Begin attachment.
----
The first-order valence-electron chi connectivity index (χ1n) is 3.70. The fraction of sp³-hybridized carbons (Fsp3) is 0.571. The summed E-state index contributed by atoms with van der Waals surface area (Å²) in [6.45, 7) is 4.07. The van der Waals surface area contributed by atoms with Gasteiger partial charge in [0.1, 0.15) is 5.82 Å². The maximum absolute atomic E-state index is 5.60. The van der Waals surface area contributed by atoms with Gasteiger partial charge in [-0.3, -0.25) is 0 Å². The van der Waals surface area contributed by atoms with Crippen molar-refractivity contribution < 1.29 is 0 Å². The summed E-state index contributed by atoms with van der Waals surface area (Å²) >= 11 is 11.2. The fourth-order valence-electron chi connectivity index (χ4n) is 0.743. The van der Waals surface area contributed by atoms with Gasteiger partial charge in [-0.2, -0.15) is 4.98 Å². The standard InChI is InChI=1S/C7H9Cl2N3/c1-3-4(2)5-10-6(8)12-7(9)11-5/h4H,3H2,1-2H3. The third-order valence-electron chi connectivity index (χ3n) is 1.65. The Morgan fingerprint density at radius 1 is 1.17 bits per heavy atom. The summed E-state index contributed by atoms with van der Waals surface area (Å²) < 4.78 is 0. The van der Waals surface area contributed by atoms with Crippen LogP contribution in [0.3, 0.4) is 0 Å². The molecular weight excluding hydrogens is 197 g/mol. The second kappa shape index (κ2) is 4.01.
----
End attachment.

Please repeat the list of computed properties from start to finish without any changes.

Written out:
The first-order valence-electron chi connectivity index (χ1n) is 3.70. The fraction of sp³-hybridized carbons (Fsp3) is 0.571. The summed E-state index contributed by atoms with van der Waals surface area (Å²) in [6.45, 7) is 4.07. The van der Waals surface area contributed by atoms with Gasteiger partial charge in [0.1, 0.15) is 5.82 Å². The maximum absolute atomic E-state index is 5.60. The van der Waals surface area contributed by atoms with Gasteiger partial charge in [-0.3, -0.25) is 0 Å². The van der Waals surface area contributed by atoms with Crippen molar-refractivity contribution < 1.29 is 0 Å². The summed E-state index contributed by atoms with van der Waals surface area (Å²) >= 11 is 11.2. The fourth-order valence-electron chi connectivity index (χ4n) is 0.743. The van der Waals surface area contributed by atoms with Gasteiger partial charge in [-0.2, -0.15) is 4.98 Å². The standard InChI is InChI=1S/C7H9Cl2N3/c1-3-4(2)5-10-6(8)12-7(9)11-5/h4H,3H2,1-2H3. The third-order valence-electron chi connectivity index (χ3n) is 1.65. The Morgan fingerprint density at radius 1 is 1.17 bits per heavy atom. The summed E-state index contributed by atoms with van der Waals surface area (Å²) < 4.78 is 0. The van der Waals surface area contributed by atoms with Crippen LogP contribution in [0.3, 0.4) is 0 Å². The molecular weight excluding hydrogens is 197 g/mol. The second kappa shape index (κ2) is 4.01.